A Question for Marketers: Is It Social or Is It Media?

Sasha Baron Cohen took Facebook to task last week with his speech at the Anti-Defamation League (ADL) calling Facebook “the greatest propaganda machine in history.” Published in full by The Guardian, the speech was shared on the social media platform, to mixed reviews.

Facebook has 2.45 billion monthly users. Given that reach, it’s hard to classify Facebook as anything other than a mass media outlet. Compare Facebook’s reach to some of the most-viewed television broadcasts:

  • 600-650 million people worldwide watched the Apollo 11 moon landing live on TV (about 20% of the world’s population in 1969)
  • 750 million watched Prince Charles and Lady Diana marry in 1981
  • 2 billion-plus people watched the opening ceremony of the Olympics in Beijing (about one-third of the world’s population in 2008)

In 2017, Mark Zuckerberg told the first Facebook Community Summit, “Our full mission statement is: Give people the power to build community and bring the world closer together. That reflects that we can’t do this ourselves, but only by empowering people to build communities and bring people together.”

How’s that working out for us?

Sasha Baron Cohen took Facebook to task last week with his speech at the Anti-Defamation League (ADL) calling Facebook “the greatest propaganda machine in history.”  Published in full by The Guardian, the speech was shared on the social media platform, to mixed reviews.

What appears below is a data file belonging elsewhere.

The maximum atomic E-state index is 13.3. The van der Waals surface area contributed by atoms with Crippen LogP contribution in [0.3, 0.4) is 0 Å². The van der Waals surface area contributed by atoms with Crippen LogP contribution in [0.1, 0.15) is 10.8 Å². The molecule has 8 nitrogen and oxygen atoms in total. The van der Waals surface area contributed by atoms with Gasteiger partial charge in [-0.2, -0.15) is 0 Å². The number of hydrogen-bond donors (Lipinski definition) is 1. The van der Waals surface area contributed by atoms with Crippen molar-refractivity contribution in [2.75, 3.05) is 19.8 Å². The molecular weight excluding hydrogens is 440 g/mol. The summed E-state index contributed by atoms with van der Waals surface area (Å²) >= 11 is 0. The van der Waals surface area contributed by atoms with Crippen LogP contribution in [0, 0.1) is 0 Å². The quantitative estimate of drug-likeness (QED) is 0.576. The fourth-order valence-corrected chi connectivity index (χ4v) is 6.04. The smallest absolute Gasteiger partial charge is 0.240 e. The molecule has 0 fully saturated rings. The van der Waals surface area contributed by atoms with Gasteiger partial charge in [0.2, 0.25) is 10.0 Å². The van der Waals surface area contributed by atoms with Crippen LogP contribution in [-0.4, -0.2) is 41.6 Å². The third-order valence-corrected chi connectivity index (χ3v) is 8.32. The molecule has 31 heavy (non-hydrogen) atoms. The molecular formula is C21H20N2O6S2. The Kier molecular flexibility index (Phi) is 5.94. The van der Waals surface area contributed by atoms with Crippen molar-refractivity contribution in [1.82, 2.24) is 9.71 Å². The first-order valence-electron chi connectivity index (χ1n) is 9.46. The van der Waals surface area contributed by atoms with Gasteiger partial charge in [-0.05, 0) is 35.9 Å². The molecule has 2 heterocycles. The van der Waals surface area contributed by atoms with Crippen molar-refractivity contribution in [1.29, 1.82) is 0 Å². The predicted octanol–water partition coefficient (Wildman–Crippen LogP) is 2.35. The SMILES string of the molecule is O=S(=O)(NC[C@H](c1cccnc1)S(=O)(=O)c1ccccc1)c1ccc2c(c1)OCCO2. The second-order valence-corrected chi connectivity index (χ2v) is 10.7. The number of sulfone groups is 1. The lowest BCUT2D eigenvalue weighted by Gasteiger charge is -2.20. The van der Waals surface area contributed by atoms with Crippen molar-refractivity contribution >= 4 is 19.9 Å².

Cohen states:
“Think about it. Facebook, YouTube and Google, Twitter and others — they reach billions of people. The algorithms these platforms depend on deliberately amplify the type of content that keeps users engaged — stories that appeal to our baser instincts and that trigger outrage and fear … On the Internet, everything can appear equally legitimate. Breitbart resembles the BBC. The fictitious Protocols of the Elders of Zion look as valid as an ADL report. And the rantings of a lunatic seem as credible as the findings of a Nobel prize winner. We have lost, it seems, a shared sense of the basic facts upon which democracy depends.”

My Facebook comment about the speech: “Why shouldn’t social media platforms be held to the same standards as other content publishers?”

Someone replied,

“But they’re not content publishers … they’re conduits for publishers. On FB, you and I and Joe and all kinds of media are the publishers. Think of the phone companies. They can’t be held responsible for what people say over their systems.”

My response:

“I guess that depends on whether you put the emphasis on social or media.”

And of course, most phone conversations are private (at least for now) while most Facebook posts are not.

I sent The Guardian’s publication of Cohen’s speech to my children, two of whom have given up their Facebook accounts. My daughter replied,

“Did you learn about this on Facebook? If so, irony is dead.”

Actually, I did. RIP Irony.